Neil McArthur, chief executive of the Gambling Commission, said:

“The week’s strapline, ‘Let’s talk about safer gambling’, is an important message not only for customers but also for the staff and industry leaders whose role is to look out for their customers. It provides an opportunity for people across the gambling industry, no matter what their role is, to focus on what part they can play to make gambling safer and reduce gambling harms”.

Anna Hemmings, chief executive of GamCare, said:

“Safer gambling is a key priority for GamCare, and we are pleased to support initiatives that promote and extend safer gambling messaging, such as RG Week. In particular, we are delighted to be offering training to youth-facing professionals through our national youth education programme: BigDeal. This focusses on delivering education to young people directly, as well as the youth workforce to promote more informed choices about gambling behavior and an understanding of the potential for harm. As usual, if anyone has any concerns about their gambling, they will be able to get in touch with us at any time for help and support via the National Gambling Helpline.”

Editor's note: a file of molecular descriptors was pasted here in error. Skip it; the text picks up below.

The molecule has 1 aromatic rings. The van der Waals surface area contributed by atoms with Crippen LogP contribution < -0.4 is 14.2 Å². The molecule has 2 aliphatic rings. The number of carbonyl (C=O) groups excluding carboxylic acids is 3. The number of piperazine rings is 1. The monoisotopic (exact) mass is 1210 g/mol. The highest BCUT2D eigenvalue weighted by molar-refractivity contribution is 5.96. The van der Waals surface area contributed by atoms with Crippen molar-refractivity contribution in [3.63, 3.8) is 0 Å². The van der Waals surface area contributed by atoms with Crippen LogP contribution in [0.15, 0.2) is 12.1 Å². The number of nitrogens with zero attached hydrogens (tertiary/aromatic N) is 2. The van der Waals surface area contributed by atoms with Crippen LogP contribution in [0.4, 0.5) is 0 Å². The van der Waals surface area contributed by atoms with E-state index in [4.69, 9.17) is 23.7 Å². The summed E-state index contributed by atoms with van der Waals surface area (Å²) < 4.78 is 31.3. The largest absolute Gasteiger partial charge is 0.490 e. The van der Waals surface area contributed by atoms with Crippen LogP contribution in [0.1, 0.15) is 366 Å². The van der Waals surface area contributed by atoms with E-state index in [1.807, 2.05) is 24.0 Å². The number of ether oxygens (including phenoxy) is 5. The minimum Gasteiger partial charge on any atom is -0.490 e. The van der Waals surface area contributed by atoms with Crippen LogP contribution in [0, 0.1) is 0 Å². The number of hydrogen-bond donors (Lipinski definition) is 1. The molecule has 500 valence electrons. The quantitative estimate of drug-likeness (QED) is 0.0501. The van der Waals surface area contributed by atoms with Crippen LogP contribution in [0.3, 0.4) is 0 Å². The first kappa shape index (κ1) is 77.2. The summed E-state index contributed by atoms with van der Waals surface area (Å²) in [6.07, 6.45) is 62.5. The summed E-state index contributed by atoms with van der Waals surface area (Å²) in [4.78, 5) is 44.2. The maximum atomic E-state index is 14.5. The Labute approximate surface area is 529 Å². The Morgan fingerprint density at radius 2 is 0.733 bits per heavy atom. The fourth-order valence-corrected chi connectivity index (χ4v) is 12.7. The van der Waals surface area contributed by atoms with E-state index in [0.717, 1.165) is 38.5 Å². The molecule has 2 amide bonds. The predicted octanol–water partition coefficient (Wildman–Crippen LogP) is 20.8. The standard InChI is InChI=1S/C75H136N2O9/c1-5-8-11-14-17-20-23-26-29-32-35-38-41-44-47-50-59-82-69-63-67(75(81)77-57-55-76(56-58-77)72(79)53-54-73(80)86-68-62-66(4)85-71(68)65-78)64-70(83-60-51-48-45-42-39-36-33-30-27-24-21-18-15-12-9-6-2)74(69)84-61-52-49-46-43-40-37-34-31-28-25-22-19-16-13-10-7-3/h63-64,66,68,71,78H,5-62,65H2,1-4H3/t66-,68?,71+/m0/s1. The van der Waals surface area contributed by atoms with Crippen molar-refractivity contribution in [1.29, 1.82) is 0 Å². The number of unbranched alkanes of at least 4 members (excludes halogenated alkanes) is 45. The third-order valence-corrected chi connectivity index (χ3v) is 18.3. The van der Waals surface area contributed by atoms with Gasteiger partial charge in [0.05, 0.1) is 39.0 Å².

George Miller started his career in content marketing and has started working as an Editor/Content Manager for our company in 2016. George has acquired many experiences when it comes to interviews and newsworthy content becoming Head of Content in 2017. He is responsible for the news being shared on multiple websites that are part of the European Gaming Media Network.

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Industry News

Yggdrasil launches John Carew Blackjack

George Miller



Yggdrasil launches John Carew Blackjack
Reading Time: < 1 minute